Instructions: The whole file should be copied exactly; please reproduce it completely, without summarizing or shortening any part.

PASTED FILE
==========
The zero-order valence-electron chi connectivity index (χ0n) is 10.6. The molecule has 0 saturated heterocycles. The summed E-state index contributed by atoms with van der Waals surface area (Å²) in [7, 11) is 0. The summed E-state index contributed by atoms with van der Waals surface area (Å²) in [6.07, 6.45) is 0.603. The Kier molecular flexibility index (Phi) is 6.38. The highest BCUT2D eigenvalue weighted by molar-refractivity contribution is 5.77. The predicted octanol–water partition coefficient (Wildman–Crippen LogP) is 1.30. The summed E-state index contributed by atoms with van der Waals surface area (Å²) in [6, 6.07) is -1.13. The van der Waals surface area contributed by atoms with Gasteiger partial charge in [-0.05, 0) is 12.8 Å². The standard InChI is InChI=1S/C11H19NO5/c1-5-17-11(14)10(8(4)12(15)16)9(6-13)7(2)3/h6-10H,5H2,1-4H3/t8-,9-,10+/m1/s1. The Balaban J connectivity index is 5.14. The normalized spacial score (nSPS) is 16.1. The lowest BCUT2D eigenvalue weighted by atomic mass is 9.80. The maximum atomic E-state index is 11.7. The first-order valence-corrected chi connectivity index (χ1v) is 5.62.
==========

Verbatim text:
The zero-order valence-electron chi connectivity index (χ0n) is 10.6. The molecule has 0 saturated heterocycles. The summed E-state index contributed by atoms with van der Waals surface area (Å²) in [7, 11) is 0. The summed E-state index contributed by atoms with van der Waals surface area (Å²) in [6.07, 6.45) is 0.603. The Kier molecular flexibility index (Phi) is 6.38. The highest BCUT2D eigenvalue weighted by molar-refractivity contribution is 5.77. The predicted octanol–water partition coefficient (Wildman–Crippen LogP) is 1.30. The summed E-state index contributed by atoms with van der Waals surface area (Å²) in [6, 6.07) is -1.13. The van der Waals surface area contributed by atoms with Gasteiger partial charge in [-0.05, 0) is 12.8 Å². The standard InChI is InChI=1S/C11H19NO5/c1-5-17-11(14)10(8(4)12(15)16)9(6-13)7(2)3/h6-10H,5H2,1-4H3/t8-,9-,10+/m1/s1. The Balaban J connectivity index is 5.14. The normalized spacial score (nSPS) is 16.1. The lowest BCUT2D eigenvalue weighted by atomic mass is 9.80. The maximum atomic E-state index is 11.7. The first-order valence-corrected chi connectivity index (χ1v) is 5.62.